Sep 07, 2018
by Allan Benner
The St. Catharines Standard
Lawyer David Lepofsky says local changes fly in the face of the purpose behind the Accessibility for Ontarians with Disabilities Act (AODA).
A Toronto lawyer specializing in accessibility issues says abrupt changes to Niagara specialized transit services that have negatively impacted passengers during the past few weeks, fly in the face of the purpose behind the Accessibility for Ontarians with Disabilities Act (AODA).
Although Niagara Region issued a media release Wednesday saying the changes do not contravene the legislation, David Lepofsky, chair of the AODA Alliance, said: “It violates what the law is there for.”
Lepofsky said the legislation “requires Ontario to become totally accessible by 2025 for people with disabilities, and it requires the government to lead us there.”
But the changes to Niagara’s specialized transit service are “not working towards greater accessibility, this is working against it,” he added.
Lepofsky, a visually impaired lawyer who more than a decade ago successfully led a legal challenged that forced Toronto transit to announce bus stops, said he couldn’t comment specifically on the details of the service changes, because the alliance has yet to investigate.
However, he said legislation overseeing accessible transit services need to have more teeth to address similar issues.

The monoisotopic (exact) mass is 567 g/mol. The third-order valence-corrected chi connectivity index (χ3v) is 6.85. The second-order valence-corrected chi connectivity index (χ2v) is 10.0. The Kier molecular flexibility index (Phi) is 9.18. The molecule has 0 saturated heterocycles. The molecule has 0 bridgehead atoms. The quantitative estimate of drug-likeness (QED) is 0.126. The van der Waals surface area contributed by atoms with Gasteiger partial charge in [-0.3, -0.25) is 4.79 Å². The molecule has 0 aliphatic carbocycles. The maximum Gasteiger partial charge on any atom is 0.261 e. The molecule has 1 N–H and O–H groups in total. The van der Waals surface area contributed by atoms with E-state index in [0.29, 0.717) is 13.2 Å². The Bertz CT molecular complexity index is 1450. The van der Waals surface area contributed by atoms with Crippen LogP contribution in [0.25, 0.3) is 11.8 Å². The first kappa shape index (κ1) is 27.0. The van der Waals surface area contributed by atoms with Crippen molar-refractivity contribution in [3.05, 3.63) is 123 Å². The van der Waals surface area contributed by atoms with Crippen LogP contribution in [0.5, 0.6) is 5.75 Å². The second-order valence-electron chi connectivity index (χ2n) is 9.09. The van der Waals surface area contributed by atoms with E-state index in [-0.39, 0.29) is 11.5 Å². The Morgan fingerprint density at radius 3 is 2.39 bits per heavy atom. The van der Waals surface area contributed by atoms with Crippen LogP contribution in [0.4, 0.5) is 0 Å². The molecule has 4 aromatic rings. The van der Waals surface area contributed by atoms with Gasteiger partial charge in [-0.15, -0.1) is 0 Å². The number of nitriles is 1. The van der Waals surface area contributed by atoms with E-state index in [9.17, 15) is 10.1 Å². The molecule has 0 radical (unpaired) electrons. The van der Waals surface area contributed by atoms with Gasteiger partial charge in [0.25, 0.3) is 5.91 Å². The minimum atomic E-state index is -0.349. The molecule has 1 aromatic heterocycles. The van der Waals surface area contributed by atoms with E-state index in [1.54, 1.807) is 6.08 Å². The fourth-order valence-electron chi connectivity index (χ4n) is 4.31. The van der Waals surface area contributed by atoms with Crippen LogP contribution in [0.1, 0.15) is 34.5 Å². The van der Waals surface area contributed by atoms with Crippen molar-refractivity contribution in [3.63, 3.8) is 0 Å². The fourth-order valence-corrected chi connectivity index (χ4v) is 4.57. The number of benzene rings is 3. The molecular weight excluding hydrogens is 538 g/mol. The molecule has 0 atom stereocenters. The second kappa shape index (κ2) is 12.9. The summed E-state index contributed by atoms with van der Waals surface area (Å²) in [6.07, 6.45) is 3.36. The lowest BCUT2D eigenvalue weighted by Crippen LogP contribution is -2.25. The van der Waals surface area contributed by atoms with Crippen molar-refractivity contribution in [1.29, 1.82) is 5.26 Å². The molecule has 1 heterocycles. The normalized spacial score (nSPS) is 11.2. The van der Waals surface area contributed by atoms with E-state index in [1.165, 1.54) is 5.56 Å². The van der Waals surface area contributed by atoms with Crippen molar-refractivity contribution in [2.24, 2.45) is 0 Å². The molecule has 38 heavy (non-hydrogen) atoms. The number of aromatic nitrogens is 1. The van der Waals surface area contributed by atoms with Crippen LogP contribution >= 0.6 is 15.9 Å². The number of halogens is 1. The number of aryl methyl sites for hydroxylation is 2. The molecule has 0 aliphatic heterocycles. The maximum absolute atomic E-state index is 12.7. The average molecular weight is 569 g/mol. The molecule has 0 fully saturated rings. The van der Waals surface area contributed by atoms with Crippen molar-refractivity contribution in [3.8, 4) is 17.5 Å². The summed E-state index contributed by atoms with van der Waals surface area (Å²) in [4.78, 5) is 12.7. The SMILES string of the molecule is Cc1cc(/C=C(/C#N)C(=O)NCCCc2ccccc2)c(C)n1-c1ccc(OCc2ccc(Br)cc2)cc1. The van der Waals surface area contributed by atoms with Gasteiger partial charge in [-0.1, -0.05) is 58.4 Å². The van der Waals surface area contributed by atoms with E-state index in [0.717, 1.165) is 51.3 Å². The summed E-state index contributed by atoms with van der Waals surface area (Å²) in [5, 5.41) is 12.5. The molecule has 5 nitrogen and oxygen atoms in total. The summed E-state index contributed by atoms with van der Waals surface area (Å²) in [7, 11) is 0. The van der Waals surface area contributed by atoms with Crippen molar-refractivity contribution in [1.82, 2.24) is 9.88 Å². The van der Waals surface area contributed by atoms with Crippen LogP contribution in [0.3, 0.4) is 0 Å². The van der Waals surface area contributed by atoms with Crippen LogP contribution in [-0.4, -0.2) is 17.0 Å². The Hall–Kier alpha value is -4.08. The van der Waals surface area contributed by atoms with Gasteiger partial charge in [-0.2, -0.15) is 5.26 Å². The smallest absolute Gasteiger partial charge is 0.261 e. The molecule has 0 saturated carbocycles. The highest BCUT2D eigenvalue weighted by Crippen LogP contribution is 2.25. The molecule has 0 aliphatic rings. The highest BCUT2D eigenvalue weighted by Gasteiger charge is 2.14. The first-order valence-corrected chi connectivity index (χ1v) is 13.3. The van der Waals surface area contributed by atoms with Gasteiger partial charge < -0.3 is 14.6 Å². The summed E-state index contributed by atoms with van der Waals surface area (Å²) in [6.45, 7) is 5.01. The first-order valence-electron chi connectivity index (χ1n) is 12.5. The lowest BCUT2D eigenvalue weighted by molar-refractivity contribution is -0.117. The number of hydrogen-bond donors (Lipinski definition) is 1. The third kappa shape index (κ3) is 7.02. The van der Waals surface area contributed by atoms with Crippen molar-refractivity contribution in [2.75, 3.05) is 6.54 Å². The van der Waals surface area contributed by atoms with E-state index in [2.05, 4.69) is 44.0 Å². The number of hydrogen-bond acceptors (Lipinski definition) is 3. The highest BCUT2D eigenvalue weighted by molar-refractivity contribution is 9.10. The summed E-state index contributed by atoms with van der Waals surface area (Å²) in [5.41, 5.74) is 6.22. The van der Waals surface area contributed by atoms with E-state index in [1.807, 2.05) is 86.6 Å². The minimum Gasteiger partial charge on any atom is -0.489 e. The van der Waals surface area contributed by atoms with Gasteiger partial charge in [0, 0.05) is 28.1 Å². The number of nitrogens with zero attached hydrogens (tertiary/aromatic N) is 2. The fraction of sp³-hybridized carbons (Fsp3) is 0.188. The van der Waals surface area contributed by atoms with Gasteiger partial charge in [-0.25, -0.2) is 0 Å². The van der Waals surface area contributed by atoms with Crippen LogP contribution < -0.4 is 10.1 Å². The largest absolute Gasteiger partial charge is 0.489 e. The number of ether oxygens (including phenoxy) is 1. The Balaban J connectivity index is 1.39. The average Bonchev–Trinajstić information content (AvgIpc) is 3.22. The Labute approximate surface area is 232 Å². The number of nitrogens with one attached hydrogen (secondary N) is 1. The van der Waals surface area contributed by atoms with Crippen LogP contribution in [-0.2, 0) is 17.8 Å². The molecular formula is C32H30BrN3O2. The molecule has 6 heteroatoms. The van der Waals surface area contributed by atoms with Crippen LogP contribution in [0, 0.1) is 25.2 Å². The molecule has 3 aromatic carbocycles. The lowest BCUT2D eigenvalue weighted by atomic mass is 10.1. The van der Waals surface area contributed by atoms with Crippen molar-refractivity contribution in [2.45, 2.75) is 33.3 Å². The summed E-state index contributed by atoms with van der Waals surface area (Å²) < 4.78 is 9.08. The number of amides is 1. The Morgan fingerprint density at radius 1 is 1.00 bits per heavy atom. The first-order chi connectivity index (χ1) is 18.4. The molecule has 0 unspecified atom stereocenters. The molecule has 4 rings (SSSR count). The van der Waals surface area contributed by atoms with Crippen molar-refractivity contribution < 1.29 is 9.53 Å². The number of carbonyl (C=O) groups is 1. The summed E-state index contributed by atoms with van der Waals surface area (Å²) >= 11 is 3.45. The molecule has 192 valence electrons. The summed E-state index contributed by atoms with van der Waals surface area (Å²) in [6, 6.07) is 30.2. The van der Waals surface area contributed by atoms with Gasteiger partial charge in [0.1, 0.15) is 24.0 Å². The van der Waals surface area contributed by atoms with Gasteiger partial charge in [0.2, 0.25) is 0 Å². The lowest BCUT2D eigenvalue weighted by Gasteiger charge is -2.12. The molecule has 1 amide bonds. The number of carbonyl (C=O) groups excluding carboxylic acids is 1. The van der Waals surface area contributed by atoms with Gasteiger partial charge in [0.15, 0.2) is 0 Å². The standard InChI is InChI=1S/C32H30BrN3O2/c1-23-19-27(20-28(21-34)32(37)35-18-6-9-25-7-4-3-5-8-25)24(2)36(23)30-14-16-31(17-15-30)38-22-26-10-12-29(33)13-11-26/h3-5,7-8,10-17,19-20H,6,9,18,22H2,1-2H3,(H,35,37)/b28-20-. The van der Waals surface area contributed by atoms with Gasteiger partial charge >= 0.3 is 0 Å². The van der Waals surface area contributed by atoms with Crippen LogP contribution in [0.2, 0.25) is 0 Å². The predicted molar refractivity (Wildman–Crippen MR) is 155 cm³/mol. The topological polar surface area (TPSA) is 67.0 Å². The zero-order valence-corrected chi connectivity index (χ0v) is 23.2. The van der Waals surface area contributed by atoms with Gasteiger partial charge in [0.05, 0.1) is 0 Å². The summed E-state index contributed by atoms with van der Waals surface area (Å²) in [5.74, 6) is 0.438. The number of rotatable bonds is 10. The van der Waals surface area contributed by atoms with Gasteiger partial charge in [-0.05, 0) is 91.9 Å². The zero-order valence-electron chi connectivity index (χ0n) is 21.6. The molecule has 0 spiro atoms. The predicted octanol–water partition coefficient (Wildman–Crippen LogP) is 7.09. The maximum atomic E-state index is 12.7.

“The first problem is the regulations under the accessibility act are too weak. The second problem is even when they are adequate on paper, they’ve never been properly enforced.”
For instance, he said Ontario’s Transportation Accessibility Standard falls short of providing equal doesn’t even require para-transit providers “to have enough vehicles to actually serve you.”
Compared to typical transit services, he said standards for specialized transit are “ridiculous.”
“It’s total second-class status,” Lepofsky said.
And that, he added, is contrary to the Charter of Rights and the Ontario Human Rights Code, which both guarantee equality in services that the government provides including public transit.
“Equality is equality,” he said. “You can’t say to one group you get the preferred service, and the other people aren’t even guaranteed same day. And now, it’s getting even worse.”
Lepofsky said the alliance will be lobbying the provincial government to plug holes in the legislation, to better offer equal access to transit services for people with disabilities.
“The good news is that the new Doug Ford government appointed a full time minister for accessibility and seniors. We’ve only had part-time ministers up until now,” he said. “The bad news is, so far all they’ve done at least in terms of accessibility standards is frozen the work that had been going on before they got elected.”
Allan Benner is a reporter with the St. Catharines Standard. Email: firstname.lastname@example.org